Once you have made any edits to the helper files, run the appropriate build script to update the installed version with your changes like so:

$ bin/docker-dev-shell
=> running docker development shell
$ bundler/helpers/v1/build
$ bin/dry-run.rb bundler dependabot/demo --dir="/ruby"

Debugging native helpers

When you're making changes to native helpers or debugging a customer issue you often need to peek inside these scripts that run in a separate process.

Print all log statements from native helpers:

DEBUG_HELPERS=true bin/dry-run.rb bundler dependabot/demo --dir="/ruby"

Pause execution to debug a single native helper function:

DEBUG_FUNCTION=parsed_gemfile bin/dry-run.rb bundler dependabot/demo --dir="/ruby"

The function maps to a native helper function name, for example, one of the functions in bundler/helpers/v2/lib/functions.rb.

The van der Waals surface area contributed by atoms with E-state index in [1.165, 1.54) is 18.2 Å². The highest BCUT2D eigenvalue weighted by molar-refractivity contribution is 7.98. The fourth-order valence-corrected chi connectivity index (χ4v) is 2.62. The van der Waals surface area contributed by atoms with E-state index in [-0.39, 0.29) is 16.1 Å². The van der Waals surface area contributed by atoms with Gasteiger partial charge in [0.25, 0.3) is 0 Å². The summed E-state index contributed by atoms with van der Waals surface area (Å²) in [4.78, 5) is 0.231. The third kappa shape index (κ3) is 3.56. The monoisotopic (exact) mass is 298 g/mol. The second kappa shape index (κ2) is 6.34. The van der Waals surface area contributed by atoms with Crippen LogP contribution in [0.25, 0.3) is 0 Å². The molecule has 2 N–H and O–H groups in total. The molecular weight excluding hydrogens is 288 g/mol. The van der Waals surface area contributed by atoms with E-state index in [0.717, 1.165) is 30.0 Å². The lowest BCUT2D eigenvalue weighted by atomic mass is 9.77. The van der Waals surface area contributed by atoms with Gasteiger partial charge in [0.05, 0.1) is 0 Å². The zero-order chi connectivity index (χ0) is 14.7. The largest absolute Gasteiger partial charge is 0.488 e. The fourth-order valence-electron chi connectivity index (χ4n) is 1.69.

When this function is being executed a debugger is inserted, pausing execution of the bin/dry-run.rb script, this leaves the current updates tmp directory in place allowing you to cd into the directory and run the native helper function directly:

 DEBUG_FUNCTION=parsed_gemfile bin/dry-run.rb bundler dependabot/demo --dir="/ruby"
=> fetching dependency files
=> dumping fetched dependency files: ./dry-run/dependabot/demo/ruby
=> parsing dependency files
$ cd /home/dependabot/dependabot-core/tmp/dependabot_TEMP/ruby && echo "{\"function\":\"parsed_gemfile\",\"args\":{\"gemfile_name\":\"Gemfile\",\"lockfile_name\":\"Gemfile.lock\",\"dir\":\"/home/dependabot/dependabot-core/tmp/dependabot_TEMP/ruby\"}}" | BUNDLER_VERSION=1.17.3 BUNDLE_GEMFILE=/opt/bundler/v1/Gemfile GEM_HOME=/opt/bundler/v1/.bundle bundle exec ruby /opt/bundler/v1/run.rb